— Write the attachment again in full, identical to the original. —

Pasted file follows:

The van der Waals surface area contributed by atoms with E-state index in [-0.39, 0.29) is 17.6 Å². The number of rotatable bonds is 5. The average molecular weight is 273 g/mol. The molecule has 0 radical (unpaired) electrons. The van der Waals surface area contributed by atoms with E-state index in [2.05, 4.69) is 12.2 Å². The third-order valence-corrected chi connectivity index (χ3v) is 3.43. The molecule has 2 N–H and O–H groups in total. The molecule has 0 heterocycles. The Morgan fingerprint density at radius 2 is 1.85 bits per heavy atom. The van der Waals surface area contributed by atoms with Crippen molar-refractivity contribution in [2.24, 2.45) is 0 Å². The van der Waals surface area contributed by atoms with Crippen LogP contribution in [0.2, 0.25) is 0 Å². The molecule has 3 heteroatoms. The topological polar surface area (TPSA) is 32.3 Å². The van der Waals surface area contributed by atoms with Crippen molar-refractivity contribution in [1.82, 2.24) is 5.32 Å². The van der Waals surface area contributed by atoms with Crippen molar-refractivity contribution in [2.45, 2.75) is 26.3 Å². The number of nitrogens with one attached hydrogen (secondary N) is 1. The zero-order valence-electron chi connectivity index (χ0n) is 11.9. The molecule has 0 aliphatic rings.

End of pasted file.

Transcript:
The van der Waals surface area contributed by atoms with E-state index in [-0.39, 0.29) is 17.6 Å². The number of rotatable bonds is 5. The average molecular weight is 273 g/mol. The molecule has 0 radical (unpaired) electrons. The van der Waals surface area contributed by atoms with E-state index in [2.05, 4.69) is 12.2 Å². The third-order valence-corrected chi connectivity index (χ3v) is 3.43. The molecule has 2 N–H and O–H groups in total. The molecule has 0 heterocycles. The Morgan fingerprint density at radius 2 is 1.85 bits per heavy atom. The van der Waals surface area contributed by atoms with Crippen molar-refractivity contribution in [2.24, 2.45) is 0 Å². The van der Waals surface area contributed by atoms with Crippen LogP contribution in [0.2, 0.25) is 0 Å². The molecule has 3 heteroatoms. The topological polar surface area (TPSA) is 32.3 Å². The van der Waals surface area contributed by atoms with Crippen molar-refractivity contribution in [1.82, 2.24) is 5.32 Å². The van der Waals surface area contributed by atoms with Crippen molar-refractivity contribution in [2.45, 2.75) is 26.3 Å². The number of nitrogens with one attached hydrogen (secondary N) is 1. The zero-order valence-electron chi connectivity index (χ0n) is 11.9. The molecule has 0 aliphatic rings.